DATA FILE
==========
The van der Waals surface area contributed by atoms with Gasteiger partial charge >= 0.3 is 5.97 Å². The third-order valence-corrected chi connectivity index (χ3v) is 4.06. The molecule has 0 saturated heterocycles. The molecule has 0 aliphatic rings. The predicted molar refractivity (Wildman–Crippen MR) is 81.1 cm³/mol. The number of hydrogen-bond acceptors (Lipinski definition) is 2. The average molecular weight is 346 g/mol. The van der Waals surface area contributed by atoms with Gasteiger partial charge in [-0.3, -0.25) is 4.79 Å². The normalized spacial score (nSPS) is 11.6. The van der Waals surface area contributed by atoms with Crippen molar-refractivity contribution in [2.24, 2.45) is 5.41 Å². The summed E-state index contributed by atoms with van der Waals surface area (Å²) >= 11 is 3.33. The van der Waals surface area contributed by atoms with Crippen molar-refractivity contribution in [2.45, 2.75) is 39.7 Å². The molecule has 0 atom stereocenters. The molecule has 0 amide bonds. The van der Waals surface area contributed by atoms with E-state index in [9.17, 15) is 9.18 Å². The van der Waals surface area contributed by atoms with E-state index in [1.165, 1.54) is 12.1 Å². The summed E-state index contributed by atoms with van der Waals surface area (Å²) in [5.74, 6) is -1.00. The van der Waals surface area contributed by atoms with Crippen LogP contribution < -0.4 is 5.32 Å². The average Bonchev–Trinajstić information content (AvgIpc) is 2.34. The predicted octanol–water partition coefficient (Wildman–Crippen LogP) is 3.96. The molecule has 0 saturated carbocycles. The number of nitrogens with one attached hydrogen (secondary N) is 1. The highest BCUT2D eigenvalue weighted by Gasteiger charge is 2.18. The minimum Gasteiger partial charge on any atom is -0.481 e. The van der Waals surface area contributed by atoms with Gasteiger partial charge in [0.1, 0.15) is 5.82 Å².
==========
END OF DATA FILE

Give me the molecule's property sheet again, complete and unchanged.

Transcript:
The van der Waals surface area contributed by atoms with Gasteiger partial charge >= 0.3 is 5.97 Å². The third-order valence-corrected chi connectivity index (χ3v) is 4.06. The molecule has 0 saturated heterocycles. The molecule has 0 aliphatic rings. The predicted molar refractivity (Wildman–Crippen MR) is 81.1 cm³/mol. The number of hydrogen-bond acceptors (Lipinski definition) is 2. The average molecular weight is 346 g/mol. The van der Waals surface area contributed by atoms with Gasteiger partial charge in [-0.3, -0.25) is 4.79 Å². The normalized spacial score (nSPS) is 11.6. The van der Waals surface area contributed by atoms with Crippen molar-refractivity contribution in [2.24, 2.45) is 5.41 Å². The summed E-state index contributed by atoms with van der Waals surface area (Å²) >= 11 is 3.33. The van der Waals surface area contributed by atoms with Crippen molar-refractivity contribution in [2.45, 2.75) is 39.7 Å². The molecule has 0 atom stereocenters. The molecule has 0 amide bonds. The van der Waals surface area contributed by atoms with E-state index in [9.17, 15) is 9.18 Å². The van der Waals surface area contributed by atoms with E-state index in [1.165, 1.54) is 12.1 Å². The summed E-state index contributed by atoms with van der Waals surface area (Å²) in [5.74, 6) is -1.00. The van der Waals surface area contributed by atoms with Crippen LogP contribution < -0.4 is 5.32 Å². The average Bonchev–Trinajstić information content (AvgIpc) is 2.34. The predicted octanol–water partition coefficient (Wildman–Crippen LogP) is 3.96. The molecule has 0 saturated carbocycles. The number of nitrogens with one attached hydrogen (secondary N) is 1. The highest BCUT2D eigenvalue weighted by Gasteiger charge is 2.18. The minimum Gasteiger partial charge on any atom is -0.481 e. The van der Waals surface area contributed by atoms with Gasteiger partial charge in [0.1, 0.15) is 5.82 Å².